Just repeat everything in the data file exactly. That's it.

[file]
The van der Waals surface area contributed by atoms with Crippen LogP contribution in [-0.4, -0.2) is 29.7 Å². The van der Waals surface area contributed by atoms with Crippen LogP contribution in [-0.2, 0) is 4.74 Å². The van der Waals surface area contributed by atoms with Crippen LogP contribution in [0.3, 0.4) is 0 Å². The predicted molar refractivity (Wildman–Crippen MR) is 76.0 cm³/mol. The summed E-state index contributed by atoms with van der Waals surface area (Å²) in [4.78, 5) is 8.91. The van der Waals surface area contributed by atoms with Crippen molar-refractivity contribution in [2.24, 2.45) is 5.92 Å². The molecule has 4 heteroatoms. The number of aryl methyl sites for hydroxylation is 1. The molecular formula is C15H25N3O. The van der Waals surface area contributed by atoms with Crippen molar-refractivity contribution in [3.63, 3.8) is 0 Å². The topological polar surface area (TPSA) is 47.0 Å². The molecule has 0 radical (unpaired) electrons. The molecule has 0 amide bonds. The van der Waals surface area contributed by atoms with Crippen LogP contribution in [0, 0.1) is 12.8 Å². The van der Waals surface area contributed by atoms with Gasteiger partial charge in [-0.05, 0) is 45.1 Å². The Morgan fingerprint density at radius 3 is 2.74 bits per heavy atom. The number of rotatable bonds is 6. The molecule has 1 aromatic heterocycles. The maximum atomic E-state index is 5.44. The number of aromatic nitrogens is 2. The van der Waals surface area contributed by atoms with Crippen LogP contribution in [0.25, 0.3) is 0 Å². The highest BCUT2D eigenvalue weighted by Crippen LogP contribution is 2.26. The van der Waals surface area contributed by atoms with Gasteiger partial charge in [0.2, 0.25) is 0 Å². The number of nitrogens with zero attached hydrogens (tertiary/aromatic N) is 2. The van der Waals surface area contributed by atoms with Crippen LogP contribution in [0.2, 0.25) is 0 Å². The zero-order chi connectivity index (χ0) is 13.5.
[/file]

The van der Waals surface area contributed by atoms with Crippen LogP contribution in [-0.4, -0.2) is 29.7 Å². The van der Waals surface area contributed by atoms with Crippen LogP contribution in [-0.2, 0) is 4.74 Å². The van der Waals surface area contributed by atoms with Crippen LogP contribution in [0.3, 0.4) is 0 Å². The predicted molar refractivity (Wildman–Crippen MR) is 76.0 cm³/mol. The summed E-state index contributed by atoms with van der Waals surface area (Å²) in [4.78, 5) is 8.91. The van der Waals surface area contributed by atoms with Crippen molar-refractivity contribution in [2.24, 2.45) is 5.92 Å². The molecule has 4 heteroatoms. The number of aryl methyl sites for hydroxylation is 1. The molecular formula is C15H25N3O. The van der Waals surface area contributed by atoms with Crippen molar-refractivity contribution in [3.63, 3.8) is 0 Å². The topological polar surface area (TPSA) is 47.0 Å². The molecule has 0 radical (unpaired) electrons. The molecule has 0 amide bonds. The van der Waals surface area contributed by atoms with Crippen LogP contribution in [0, 0.1) is 12.8 Å². The van der Waals surface area contributed by atoms with Gasteiger partial charge in [-0.05, 0) is 45.1 Å². The Morgan fingerprint density at radius 3 is 2.74 bits per heavy atom. The number of rotatable bonds is 6. The molecule has 1 aromatic heterocycles. The maximum atomic E-state index is 5.44. The number of aromatic nitrogens is 2. The van der Waals surface area contributed by atoms with Crippen LogP contribution in [0.25, 0.3) is 0 Å². The highest BCUT2D eigenvalue weighted by Crippen LogP contribution is 2.26. The van der Waals surface area contributed by atoms with Gasteiger partial charge in [0.2, 0.25) is 0 Å². The number of nitrogens with zero attached hydrogens (tertiary/aromatic N) is 2. The van der Waals surface area contributed by atoms with Crippen LogP contribution in [0.2, 0.25) is 0 Å². The zero-order chi connectivity index (χ0) is 13.5.